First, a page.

• Nikola Tesla (1891) "Experiments With Alternating Currents of Very High Frequency, and Their Application to Methods of Artificial Illumination" (20 May 1891).
  • In my work I now have the comfortable feeling that I am so to speak on my own ground and territory and almost certainly not competing in an anxious race and that I shall not suddenly read in the literature that someone else had done it all long ago. It is really at this point that the pleasure of research begins. when one is. so to speak, alone with nature and no longer worries about human opinions, views and demands. To put it in a way that is more learned than clear: the philological aspect drops out and only the philosophical remains.
    • Heinrich Hertz (1893) In" Davis Baird, R.I.G. Hughes and Alfred Nordmann, Heinrich Hertz: Classical Physicist, Modern Philosopher (1998), p. 156.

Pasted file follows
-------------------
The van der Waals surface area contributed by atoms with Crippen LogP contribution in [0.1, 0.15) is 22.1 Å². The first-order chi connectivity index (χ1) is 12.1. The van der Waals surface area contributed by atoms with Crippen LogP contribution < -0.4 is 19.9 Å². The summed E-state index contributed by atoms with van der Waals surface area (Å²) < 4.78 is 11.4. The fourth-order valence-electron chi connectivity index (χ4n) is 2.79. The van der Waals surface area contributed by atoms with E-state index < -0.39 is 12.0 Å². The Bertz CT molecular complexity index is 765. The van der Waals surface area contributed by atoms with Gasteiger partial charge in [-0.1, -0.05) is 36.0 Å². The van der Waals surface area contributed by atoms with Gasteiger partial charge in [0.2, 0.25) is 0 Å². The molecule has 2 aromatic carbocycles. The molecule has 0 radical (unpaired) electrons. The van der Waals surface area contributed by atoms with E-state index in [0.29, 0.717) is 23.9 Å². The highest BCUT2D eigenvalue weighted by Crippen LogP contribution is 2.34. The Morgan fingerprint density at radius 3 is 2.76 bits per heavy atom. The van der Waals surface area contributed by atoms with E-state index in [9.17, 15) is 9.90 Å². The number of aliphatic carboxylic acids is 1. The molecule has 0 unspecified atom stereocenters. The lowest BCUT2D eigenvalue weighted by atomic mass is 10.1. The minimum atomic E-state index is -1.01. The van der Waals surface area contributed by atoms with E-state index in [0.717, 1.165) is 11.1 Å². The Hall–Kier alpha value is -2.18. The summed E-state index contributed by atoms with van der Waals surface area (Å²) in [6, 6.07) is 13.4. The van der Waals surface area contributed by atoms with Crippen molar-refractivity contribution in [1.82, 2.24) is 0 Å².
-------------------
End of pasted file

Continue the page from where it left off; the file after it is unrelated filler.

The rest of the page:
20th century

Publicity photo of participant in Nikola Tesla's laboratory in Colorado Springs circa 1900.
  • It is not a dream, it is a simple feat of scientific electrical engineering, only expensive — blind, faint-hearted, doubting world! … Humanity is not yet sufficiently advanced to be willingly led by the discover's keen searching sense. But who knows? Perhaps it is better in this present world of ours that a revolutionary idea or invention instead of being helped and patted, be hampered and ill-treated in its adolescence — by want of means, by selfish interest, pedantry, stupidity and ignorance; that it be attacked and stifled; that it pass through bitter trials and tribulations, through the heartless strife of commercial existence. So do we get our light. So all that was great in the past was ridiculed, condemned, combated, suppressed — only to emerge all the more powerfully, all the more triumphantly from the struggle.